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They call him Dr. Watters, even though he’s not a doctor.

He’s a lobbyist for technology and financial interests, but separate from his day job, Robb Watters has gained a reputation as something of a healer — a modern-day medicine man — among ailing Hill staffers, Members and fellow lobbyists.

He is a volunteer board member of the George Washington University Medical Faculty Associates and stays on call 24/7 to make doctor recommendations and sometimes line up hard-to-get medical appointments for friends and acquaintances on the Hill and off.

“Finding good health care is a daunting task,” said Watters, who is managing partner of the Madison Group. “If anyone calls me, if you’re in pain, it doesn’t matter what time it is, I feel it’s my obligation to help them.”

There are a lot of ways to win friends and influence people on Capitol Hill. Most lobbyists go the route of raising money for Members or hosting swanky events to honor them. Watters, of course, has done that, too.

But his physician connections and medical savvy have helped win Watters enormous goodwill on the Hill and downtown in a way that perhaps no other K Streeter can. Still, Watters points out, there is a downside to intervening in people’s medical care. When they end up dissatisfied, they are happy to give “Dr. Watters” an earful.

Not to mention all the unfortunate symptoms and heartbreaking disease stories he becomes privy to.
But mostly, Watters has a trail of happy customers who credit the lobbyist with everything from clearing up their skin to curing their seasonal allergies to saving their lives. The medical faculty associates, likewise, give him glowing reviews for helping them grow the nonprofit practice.

“I have a long list of health problems of a guy in his late 40s,” said one Democratic Senate aide, who has followed Watters’ physician recommendations. “I was talking about an ailment one day, and he hears me talking and says, ‘You should go see so-and-so.’ I was like, ‘What’s your affiliation with GW?’ It strikes me as a vocation.”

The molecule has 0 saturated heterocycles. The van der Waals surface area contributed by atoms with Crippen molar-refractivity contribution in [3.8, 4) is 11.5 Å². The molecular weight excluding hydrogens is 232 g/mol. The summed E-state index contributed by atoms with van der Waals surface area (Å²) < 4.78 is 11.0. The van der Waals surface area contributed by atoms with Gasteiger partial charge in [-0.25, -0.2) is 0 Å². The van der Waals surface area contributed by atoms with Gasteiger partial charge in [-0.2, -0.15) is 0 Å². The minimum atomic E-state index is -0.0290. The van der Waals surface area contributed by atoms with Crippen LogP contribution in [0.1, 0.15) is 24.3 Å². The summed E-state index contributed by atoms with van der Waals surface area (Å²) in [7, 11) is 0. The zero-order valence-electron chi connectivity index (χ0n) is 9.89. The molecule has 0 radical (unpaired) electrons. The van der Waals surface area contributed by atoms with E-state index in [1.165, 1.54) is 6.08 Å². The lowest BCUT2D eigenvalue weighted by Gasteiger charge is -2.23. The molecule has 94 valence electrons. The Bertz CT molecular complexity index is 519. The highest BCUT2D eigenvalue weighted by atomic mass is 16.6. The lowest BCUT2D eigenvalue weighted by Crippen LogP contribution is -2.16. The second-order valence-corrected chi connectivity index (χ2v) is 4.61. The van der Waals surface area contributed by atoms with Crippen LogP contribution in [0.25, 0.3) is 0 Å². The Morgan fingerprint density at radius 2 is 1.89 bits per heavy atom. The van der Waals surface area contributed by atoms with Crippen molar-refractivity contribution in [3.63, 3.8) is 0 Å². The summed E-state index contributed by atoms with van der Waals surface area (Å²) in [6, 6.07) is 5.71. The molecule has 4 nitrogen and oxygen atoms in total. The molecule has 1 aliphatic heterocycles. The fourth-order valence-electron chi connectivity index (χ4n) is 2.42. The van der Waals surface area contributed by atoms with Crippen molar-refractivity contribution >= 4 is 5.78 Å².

Watters recommended a dermatologist. “She was fantastic,” the aide said. He saw other doctors in the practice based on Watters’ suggestions. “Frankly, I started calling him Dr. Watters. Not only is he a concierge for GW medical associates, in a previous life he must have been a physician.”

This Senate aide originally met Watters through the aide’s boss, a Senator. “He occasionally brings some client work in,” the aide said. “It’s very limited.” As for whether the aide feels a debt to Watters: “There’s nothing attached.”

A GOP Senate staffer, too, found what he calls “an incredible team of doctors” through Watters.

“It was absolutely terrific to get linked in,” the staffer said.

When the staffer’s Midwestern-based father experienced a serious medical problem, he called on Watters to see if he could help him get to GW where the father ultimately had successful surgery.

“I truly believe they saved his life,” the staffer said. “He got the most amazing care — all thanks to Robb because you don’t just roll into a place and say, ‘I’m here.’ He directly contacted the doctors.”

Watters said he keeps his lobbying practice and his medical volunteer work separate. And though he is a constant advocate for GW’s doctors and their pro bono outreach to the community, Watters does not lobby for GW.